Now that we know a little bit about electrical activity in the brain and how it is different in epilepsy, we can begin to look at how changes in light might affect the brain and trigger a seizure in this puzzling type of epilepsy. But we first need a very brief primer on how the brain deals with visual information…
The brain is a very complex lump of tissue indeed. Roughly speaking, billions of neurons are interconnected with one another to form a mass web of neural networks. The brain processes visual information by first converting light, received by the eye, into electro-chemical signals. After the eye, these signals then reach the brain where they pass through a series of waypoints before reaching the visual cortex (at the very back of the brain).
Visual pathway of the brain. Image from https://commons.wikimedia.org/wiki/File:Constudeyepath.png
From the visual cortex, these signals are then projected and processed across a range of further regions and networks throughout the brain. It is important to remember that the parts of the brain that deal with vision are very well connected to many other areas.
Connections to the visual cortex in the brain. Image from http://blog.myesr.org/mri-reveals-the-human-connectome/
Repetitive flashing lights, or patterns moving around very quickly in front of our eyes, would have a corresponding effect throughout the visual pathway by exciting neurons. If an area of cortical irritability (seizure focus) was to exist along this pathway (in the visual cortex for example), the neurons here could be activated by this visual stimulation over and over again. Given that the neurons at the site of the seizure focus are irritable - they are hyper-excitable as they possess a lower firing threshold than neurons in other parts of the brain - it is possible that repeated activation of the visual system could disturb the electro-chemical balance within these cells, leading to the passing of some threshold required for a seizure to occur. However, this would only really be applicable for people whose epilepsy originates in the visual cortex, but what if someone with PSE has seizures which are coming from another part of the brain (which can be the case!)? It is also possible that the area of the brain that is producing seizures is connected, maybe via a network of many neurons, to the visual areas in the brain. So instead of being directly excited by visual stimulation, the area where seizures are coming from could be continually activated and disturbed as a result of communication between the visual and other areas or networks in the brain.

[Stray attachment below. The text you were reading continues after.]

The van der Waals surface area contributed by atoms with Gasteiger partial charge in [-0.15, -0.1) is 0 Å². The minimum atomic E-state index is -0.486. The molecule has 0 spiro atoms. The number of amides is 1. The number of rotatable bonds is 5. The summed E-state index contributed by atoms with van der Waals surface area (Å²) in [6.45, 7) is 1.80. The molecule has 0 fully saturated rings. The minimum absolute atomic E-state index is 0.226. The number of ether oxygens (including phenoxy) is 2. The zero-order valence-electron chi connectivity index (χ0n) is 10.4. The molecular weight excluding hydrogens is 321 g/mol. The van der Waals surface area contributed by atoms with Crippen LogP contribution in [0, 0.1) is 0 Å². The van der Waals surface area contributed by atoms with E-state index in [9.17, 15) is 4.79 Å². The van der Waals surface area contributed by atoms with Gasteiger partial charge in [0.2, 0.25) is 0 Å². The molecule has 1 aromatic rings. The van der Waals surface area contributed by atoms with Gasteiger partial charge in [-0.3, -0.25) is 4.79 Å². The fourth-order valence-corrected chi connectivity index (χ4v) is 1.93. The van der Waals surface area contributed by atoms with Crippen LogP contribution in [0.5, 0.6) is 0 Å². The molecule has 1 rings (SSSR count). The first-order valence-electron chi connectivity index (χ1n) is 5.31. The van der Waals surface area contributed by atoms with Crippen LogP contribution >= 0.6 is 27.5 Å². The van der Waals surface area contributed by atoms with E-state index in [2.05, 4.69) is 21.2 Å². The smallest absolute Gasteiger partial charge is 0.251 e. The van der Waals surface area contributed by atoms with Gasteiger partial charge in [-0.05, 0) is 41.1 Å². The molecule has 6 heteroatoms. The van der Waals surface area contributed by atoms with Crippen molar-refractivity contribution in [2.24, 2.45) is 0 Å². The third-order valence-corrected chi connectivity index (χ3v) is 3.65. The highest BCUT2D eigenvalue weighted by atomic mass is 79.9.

A study detailed in Nature, (Porciatti et al., 2000), suggests that the brain mechanisms which help to account for rapid changes in light, and changes in contrast, are either lacking or not working as they should in patients with PSE – one of very few mechanical explanations for PSE.
In conclusion: the reason why flashing lights provoke seizures in people with photosensitive epilepsy is rather poorly understood. But it could be that the mechanisms in the brain which help us deal with very fast changes in light, or quickly moving things, are affected in people with PSE and are not working in their normal way. It is also possible that the place in the brain where seizures are coming from is within, or is in some way linked with, the visual circuits in the brain, and is therefore directly or indirectly disturbed by certain visual stimulation, thus causing seizures.
References and further reading
Epilepsy Society, UK:
Brain network dysfunction in FTD:
Nature paper - Lack of cortical contrast gain control in human photosensitive epilepsy: